NEW YORK (CNNMoney) -- When lawmakers return to Washington on Monday, the debate over raising the nation's debt ceiling will kick into hyperdrive.
That's because Congress is now staring down a series of deadlines to raise the country's legal borrowing limit. First up: May 16, Treasury's latest estimate as to when U.S. debt will hit the country's $14.294 trillion ceiling.
That's only two weeks away. If Congress doesn't act, the Treasury would employ a range of extraordinary measures to prevent the United States from defaulting on its obligations.
That reprieve will last until July 8.
"The overwhelming sense on the Hill is that July is the real deadline," said Sean West, U.S. political risk analyst at Eurasia Group.
So basically, get ready for one giant game of chicken. (Debt ceiling: What you need to know)
One thing is certain: Congress will eventually come together on a vote to raise the country's legal borrowing limit. The markets will demand as much.
How that deal is reached, and what it looks like, is anybody's guess.
In exchange for lifting the borrowing limit, Republicans are hoping to extract a promise of spending cuts, or put a cap on future spending in place. Democrats will push back hard.
"This is a multi-faceted negotiation," West said. "It's very difficult to forecast the exact outcome."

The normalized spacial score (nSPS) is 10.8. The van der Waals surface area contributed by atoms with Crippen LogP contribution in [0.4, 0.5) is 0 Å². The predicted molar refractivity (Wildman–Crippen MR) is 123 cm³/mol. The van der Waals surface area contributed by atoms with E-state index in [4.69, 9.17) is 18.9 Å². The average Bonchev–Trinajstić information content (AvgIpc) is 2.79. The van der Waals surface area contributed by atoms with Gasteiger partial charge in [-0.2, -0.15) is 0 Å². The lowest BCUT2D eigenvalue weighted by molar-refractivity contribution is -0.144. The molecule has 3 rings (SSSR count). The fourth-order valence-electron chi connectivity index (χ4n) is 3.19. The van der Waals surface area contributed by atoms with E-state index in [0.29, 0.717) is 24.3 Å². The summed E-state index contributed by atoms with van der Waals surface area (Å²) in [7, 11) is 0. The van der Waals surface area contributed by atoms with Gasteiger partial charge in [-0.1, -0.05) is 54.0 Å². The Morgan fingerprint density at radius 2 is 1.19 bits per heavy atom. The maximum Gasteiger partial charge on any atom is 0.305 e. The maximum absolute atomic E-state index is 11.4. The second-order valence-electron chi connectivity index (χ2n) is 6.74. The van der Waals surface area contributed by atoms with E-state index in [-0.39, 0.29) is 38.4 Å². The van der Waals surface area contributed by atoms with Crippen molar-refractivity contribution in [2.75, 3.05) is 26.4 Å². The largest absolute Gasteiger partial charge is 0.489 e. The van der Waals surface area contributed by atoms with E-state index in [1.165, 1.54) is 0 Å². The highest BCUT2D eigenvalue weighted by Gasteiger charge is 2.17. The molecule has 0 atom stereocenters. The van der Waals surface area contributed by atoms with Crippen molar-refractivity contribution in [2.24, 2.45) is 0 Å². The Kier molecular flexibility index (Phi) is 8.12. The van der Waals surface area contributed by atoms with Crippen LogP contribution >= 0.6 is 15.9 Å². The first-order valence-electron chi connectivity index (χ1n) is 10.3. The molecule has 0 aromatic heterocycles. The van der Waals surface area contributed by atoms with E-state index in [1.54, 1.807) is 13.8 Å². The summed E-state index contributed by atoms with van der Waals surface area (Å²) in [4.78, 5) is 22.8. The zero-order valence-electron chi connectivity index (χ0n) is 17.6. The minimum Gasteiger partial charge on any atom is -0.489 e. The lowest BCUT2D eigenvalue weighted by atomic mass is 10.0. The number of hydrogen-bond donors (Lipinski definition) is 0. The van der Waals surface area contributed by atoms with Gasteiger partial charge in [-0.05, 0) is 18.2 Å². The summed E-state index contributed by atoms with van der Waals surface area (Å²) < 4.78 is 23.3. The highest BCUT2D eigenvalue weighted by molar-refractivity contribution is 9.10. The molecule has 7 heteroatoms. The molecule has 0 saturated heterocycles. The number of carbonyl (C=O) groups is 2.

The current political landscape has lawmakers scattershot across a variety of positions. The Tea Party, and the freshmen they sent to Washington, are opposed to raising the limit.
Meanwhile, some Democrats have broken with the party line, and are now openly advocating for debt reduction measures to be attached to any measure that bumps up the ceiling.
Other variables: What will the new limit be set at? Will any modifications to Medicare, Medicaid or Social Security be on the table?
Washington in recent months has been buzzing with proposals to cut trillions of dollars from the federal budget, and broad reforms to tackle entitlement spending.
West says it is very unlikely anything like that will be attached to a debt ceiling vote. After all, lawmakers just brought the government to the brink of shutdown over $10 billion or so in spending cuts.
"Somehow they are going to agree on $4 trillion in reductions?" West asked. "These ideas are incompatible."
On Thursday, Vice President Joe Biden will convene a bipartisan working group to start fiscal negotiations with members of Congress.
Rest assured, Wall Street will be paying more attention with each passing day.
McDonald's in Japan says profit and sales will fall short of expected targets this year, as fallout widens over a major food safety scandal. More
Things are looking up for Twitter -- or at least, for its stock price. More
Restrictive immigration policies prevent talented entrepreneurs from launching businesses in the U.S. So, they're moving to Canada. More
Steve Mason, a pastor from California, inherited more than $100,000 in student loan debt when his 27-year-old daughter died suddenly in 2009. With interest and late penalties, the debt has since ballooned to $200,000. More